CDU rules out euroskeptic AfD for Saxony partner | News | DW | 01.09.2014
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CDU rules out euroskeptic AfD for Saxony partner

The center-right Christian Democrats have won the election in Saxony, but will need a partner to form a government. They have ruled out a coalition with the euroskeptic Alternative for Germany.

Although the Christian Democratic Union (CDU) won Saxony's elections by a landslide over the weekend, the center-right party was left searching for a coalition partner on Monday, after the Free Democrats failed to secure enough votes to enter the regional parliament.

Saxony's state premier, Stanislaw Tillich, put to rest speculation that the CDU might opt to form a coalition with the euroskeptic Alternative for Germany (AfD), which won representation in a state parliament for the first time with 9.7 percent of the vote. The AfD has attracted many voters dissatisfied with the CDU's shift to the left in recent years.

"We will search for a coalition partner with whom we can achieve something for the state," Tillich told German public broadcaster ARD. "That's certainly not the AfD."

In a press conference on Monday, Chancellor Angela Merkel said that the AfD's success at the polls was largely thanks to protest votes.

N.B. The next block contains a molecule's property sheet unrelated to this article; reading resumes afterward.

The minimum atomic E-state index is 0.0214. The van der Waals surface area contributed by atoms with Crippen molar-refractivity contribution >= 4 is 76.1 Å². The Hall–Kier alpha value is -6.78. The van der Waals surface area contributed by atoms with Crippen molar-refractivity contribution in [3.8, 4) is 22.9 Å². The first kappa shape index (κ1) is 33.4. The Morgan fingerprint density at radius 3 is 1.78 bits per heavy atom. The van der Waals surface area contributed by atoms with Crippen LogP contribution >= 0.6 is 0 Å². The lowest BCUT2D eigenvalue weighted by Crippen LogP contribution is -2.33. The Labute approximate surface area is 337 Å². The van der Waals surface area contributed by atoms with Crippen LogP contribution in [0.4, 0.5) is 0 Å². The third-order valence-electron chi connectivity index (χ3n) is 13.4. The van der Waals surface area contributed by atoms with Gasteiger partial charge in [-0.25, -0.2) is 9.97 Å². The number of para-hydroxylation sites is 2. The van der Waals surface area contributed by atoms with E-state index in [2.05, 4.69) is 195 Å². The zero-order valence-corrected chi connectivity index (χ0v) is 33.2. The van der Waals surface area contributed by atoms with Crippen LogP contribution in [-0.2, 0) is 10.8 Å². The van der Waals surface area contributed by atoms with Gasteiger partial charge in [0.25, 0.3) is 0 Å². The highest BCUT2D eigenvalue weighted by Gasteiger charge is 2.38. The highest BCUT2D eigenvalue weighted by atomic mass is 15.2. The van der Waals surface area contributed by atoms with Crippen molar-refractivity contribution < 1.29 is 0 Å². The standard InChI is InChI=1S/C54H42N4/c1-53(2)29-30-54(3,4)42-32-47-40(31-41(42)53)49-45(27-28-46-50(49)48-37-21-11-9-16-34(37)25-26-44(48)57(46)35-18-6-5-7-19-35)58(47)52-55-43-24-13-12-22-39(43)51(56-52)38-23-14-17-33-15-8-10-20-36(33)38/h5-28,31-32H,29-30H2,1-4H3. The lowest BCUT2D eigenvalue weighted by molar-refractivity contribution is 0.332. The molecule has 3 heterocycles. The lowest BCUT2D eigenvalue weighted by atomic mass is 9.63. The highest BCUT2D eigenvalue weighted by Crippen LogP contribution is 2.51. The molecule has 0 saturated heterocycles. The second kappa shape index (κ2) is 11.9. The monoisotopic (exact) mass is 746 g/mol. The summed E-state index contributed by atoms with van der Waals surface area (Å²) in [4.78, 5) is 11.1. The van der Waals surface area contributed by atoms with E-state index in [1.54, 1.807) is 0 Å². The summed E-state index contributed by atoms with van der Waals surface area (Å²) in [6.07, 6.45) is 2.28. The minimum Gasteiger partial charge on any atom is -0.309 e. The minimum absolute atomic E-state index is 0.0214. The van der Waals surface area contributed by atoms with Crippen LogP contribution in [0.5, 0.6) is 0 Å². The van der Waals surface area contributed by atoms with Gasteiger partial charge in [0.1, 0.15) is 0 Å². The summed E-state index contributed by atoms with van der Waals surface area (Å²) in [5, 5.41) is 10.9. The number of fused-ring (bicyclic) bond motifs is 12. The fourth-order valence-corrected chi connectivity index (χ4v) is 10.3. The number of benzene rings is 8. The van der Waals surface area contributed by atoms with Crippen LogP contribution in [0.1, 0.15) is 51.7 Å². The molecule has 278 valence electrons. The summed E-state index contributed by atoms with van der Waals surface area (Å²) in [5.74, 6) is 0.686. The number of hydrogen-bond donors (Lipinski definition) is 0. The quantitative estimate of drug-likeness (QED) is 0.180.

"We can stop this protest, if we - as the Union, as the CDU - speak to and solve the issues that mobilize the people on the ground," the chancellor said.

Having won 39.4 percent of the vote, the CDU could opt to form a coalition with either the center-left Social Democrats (SPD) or the Greens. The SPD won 12.4 percent of the vote, while the Greens secured 5.7 of the ballots. Although the socialist Left party actually came in second place with 18.9 percent, both the CDU and SPD view the party as too radical to be a viable coalition partner.

Less then half of those eligible to vote cast their ballots on Sunday.

Right-wing NPD ousted from parliament

The pro-business, pro-civil liberties Free Democratic Party (FDP) continued its long decline, winning only 3.8 percent of the vote, well short of the 5 percent needed to enter the regional parliament. Germany's liberals are now represented in only eight of the country's 16 regional parliaments. The FDP was ousted from the federal parliament in 2013.

Meanwhile, the extreme right-wing National Democratic Party (NPD) lost its seats in Saxony's parliament, winning 4.95 percent of the vote. The NPD is now only represented in the state legislature of Mecklenburg-Western Pomerania.

Germany's mainstream parties accuse the NPD of being a neo-Nazi organization and have pushed for it to be banned.

slk/mkg (dpa, Reuters)

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